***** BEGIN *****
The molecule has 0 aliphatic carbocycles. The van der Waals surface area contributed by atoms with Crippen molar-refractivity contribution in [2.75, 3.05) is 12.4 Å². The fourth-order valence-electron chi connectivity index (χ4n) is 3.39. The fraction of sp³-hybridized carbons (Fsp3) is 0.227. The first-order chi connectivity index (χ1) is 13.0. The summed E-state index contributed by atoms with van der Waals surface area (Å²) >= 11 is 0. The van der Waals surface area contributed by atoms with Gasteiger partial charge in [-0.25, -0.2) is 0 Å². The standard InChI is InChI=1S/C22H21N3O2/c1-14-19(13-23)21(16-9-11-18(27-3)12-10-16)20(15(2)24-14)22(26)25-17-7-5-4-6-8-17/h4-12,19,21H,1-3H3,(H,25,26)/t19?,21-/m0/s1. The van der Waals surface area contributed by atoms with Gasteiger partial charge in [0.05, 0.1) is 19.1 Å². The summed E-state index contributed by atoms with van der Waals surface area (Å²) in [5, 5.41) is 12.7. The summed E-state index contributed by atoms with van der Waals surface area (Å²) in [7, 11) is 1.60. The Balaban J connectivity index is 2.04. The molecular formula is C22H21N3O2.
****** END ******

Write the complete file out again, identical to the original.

The molecule has 0 aliphatic carbocycles. The van der Waals surface area contributed by atoms with Crippen molar-refractivity contribution in [2.75, 3.05) is 12.4 Å². The fourth-order valence-electron chi connectivity index (χ4n) is 3.39. The fraction of sp³-hybridized carbons (Fsp3) is 0.227. The first-order chi connectivity index (χ1) is 13.0. The summed E-state index contributed by atoms with van der Waals surface area (Å²) >= 11 is 0. The van der Waals surface area contributed by atoms with Gasteiger partial charge in [-0.25, -0.2) is 0 Å². The standard InChI is InChI=1S/C22H21N3O2/c1-14-19(13-23)21(16-9-11-18(27-3)12-10-16)20(15(2)24-14)22(26)25-17-7-5-4-6-8-17/h4-12,19,21H,1-3H3,(H,25,26)/t19?,21-/m0/s1. The van der Waals surface area contributed by atoms with Gasteiger partial charge in [0.05, 0.1) is 19.1 Å². The summed E-state index contributed by atoms with van der Waals surface area (Å²) in [5, 5.41) is 12.7. The summed E-state index contributed by atoms with van der Waals surface area (Å²) in [7, 11) is 1.60. The Balaban J connectivity index is 2.04. The molecular formula is C22H21N3O2.